Wednesday, 31 January 2018

Tech 21 XXL

I picked up this 90s Tech 21 XXL as I had read that it was a "sleeper", a nice distortion but not particularly well known. I knew that the design was based on opamp clipping with no diode clipping. I have never built or (to my knowledge) even played anything like that, so I was curious and also pretty confident that this would be simple to repair. This one would power up and would pass a bypass signal but the effected signal was very quiet - volume and gain had to be cranked all the way to hear anything. The tone knob sounded like it was working correctly. A bad opamp or switching FET maybe.


The insides were a bit of a surprise. All the jacks and pots are board-mounted, but it looks like it was assembled using the least amount of solder possible. A lot of the through holes are not completely filled. Re-soldering all these joints didn't help.

Dull joints, very little solder

This construction style is very annoying to work with. The input/output jacks do not butt up flush against the sides of the enclosure like with many other common designs, instead they extend through the sides. This means that the whole pedal has to be basically assembled inside the enclosure, the jacks and pots are installed and the PCB is aligned with all of their pins and then soldered in place. This seems very labour-intensive and makes any kind of repair a real pain.

WTF

After desoldering the 1/4" jacks and DC power connector I managed to get the PCB out and found another surprise on the other side. Tech 21 have used a SMD design (fine) but have covered it with a block of potting compound, presumably to prevent clones of the distortion circuit. Unfortunately this makes repair much more difficult as well.

The switching FETs actually seemed to be working correctly, so I decided to see if I could remove the potting (there are methods for this written up online, often described as "de-gooping"). I guessed that potting material for surface mount parts are probably softer than old-fashioned epoxies to prevent them from cracking solder joints as the compound cures. I hoped that heating with hot air and picking with a tweezers might be hood enough.

Potting removed, plus some parts

De-gooping went fairly well, I started at 100C and the compound cracked and separated from the board in large pieces. I increased the temperature as I went but eventually went too far (I think above 250C) and re-flowed some solder joints - this meant an entire chunk pulled away from the board, holding two opamps and some passives with it. The resistors and caps were easy enough to separate and re-populate, the opamps were replaced with new parts based on a schematic I found.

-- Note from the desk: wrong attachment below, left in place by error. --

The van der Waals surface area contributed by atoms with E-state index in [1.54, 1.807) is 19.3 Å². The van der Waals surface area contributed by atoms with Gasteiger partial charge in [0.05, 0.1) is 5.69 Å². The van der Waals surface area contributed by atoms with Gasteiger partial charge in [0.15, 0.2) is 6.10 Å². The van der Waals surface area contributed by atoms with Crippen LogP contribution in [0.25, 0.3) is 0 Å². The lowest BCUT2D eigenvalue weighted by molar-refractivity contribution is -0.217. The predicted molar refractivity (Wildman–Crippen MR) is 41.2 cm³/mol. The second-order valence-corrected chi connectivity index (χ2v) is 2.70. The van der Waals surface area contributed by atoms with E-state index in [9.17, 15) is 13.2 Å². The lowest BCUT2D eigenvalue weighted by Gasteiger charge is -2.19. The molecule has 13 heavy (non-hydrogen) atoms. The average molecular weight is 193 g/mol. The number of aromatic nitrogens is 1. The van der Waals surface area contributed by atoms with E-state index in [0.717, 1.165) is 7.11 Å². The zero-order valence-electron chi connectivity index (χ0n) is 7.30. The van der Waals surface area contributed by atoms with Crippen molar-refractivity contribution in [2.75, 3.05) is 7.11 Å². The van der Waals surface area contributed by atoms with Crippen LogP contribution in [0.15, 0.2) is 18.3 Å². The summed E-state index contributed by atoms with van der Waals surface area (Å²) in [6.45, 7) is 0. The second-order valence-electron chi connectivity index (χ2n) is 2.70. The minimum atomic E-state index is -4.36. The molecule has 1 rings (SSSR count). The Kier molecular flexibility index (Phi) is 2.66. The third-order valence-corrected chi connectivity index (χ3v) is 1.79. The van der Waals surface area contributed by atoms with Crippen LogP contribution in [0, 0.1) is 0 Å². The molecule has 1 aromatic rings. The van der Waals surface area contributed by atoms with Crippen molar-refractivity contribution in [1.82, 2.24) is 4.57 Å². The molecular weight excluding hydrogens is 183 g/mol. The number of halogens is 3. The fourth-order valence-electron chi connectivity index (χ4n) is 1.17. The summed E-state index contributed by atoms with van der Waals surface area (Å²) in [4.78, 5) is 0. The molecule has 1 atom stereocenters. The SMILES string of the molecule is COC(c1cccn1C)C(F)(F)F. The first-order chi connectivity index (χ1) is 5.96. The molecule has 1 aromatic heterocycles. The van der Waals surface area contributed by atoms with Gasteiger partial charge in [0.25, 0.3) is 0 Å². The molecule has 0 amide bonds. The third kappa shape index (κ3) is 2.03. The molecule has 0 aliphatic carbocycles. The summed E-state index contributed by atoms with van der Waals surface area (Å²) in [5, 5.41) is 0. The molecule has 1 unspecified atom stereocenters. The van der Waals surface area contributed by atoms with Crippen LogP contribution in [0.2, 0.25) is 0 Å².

Restored jumper. Cut trace is visible.

Another surprise, my pedal is a different revision from the one photographed on Diystompboxes. It has a cut trace and a jumper wire embedded inside the epoxy block. Is this a genuine correction, or something designed to make reverse-engineering more difficult?

The pedal still didn't work with new opamps, but now that I could probe them I could see one was not getting any bias voltage on one of the inputs. The Warp control which sets the DC bias of the first opamp was not connected to +9V, I found a trace to the pot that was open circuit, possible from a scratch from a nearby electrolytic cap. A jumper wire fixed this.

Restoring +9V to Warp pot.

Re-assembling was another pain in the ass, I broke the DC jack and had to order a replacement with PCB pins instead of solder lugs. Getting the board into the enclosure and aligned with the jacks so they can be soldered is fiddly, in retrospect I should have tried to replace the jacks with the more common units that have a parts that threads from the outside of the enclosure, like modern EHX stuff.

The XXL sounds quite good - less compressed (and less sustain) than what I would usually expect from a diode-clipping distortion like a RAT. The Warp control doesn't seem to do much throughout a lot of it's range. It also does very little with a weak input signal (especially single coil pickups), probably because the first opamp stage isn't driven into clipping. With a loud signal generator I could different hear distortion flavours, presumably the clipping gets more or less symmetrical through the pot travel. Online reviews and clips confirm this, so I'm confident this is working as expected.

I like this pedal, but I'm a bit soured by the weird construction and the complete lack of giving-a-shit towards repairs. Uncovering the circuit took less than an hour, so it's not much of a deterrent to anyone who wants to make a clone, but it's definitely a hurdle for finding what has wrong. I'm not sure if I think it's worth looking at more Tech 21 stuff.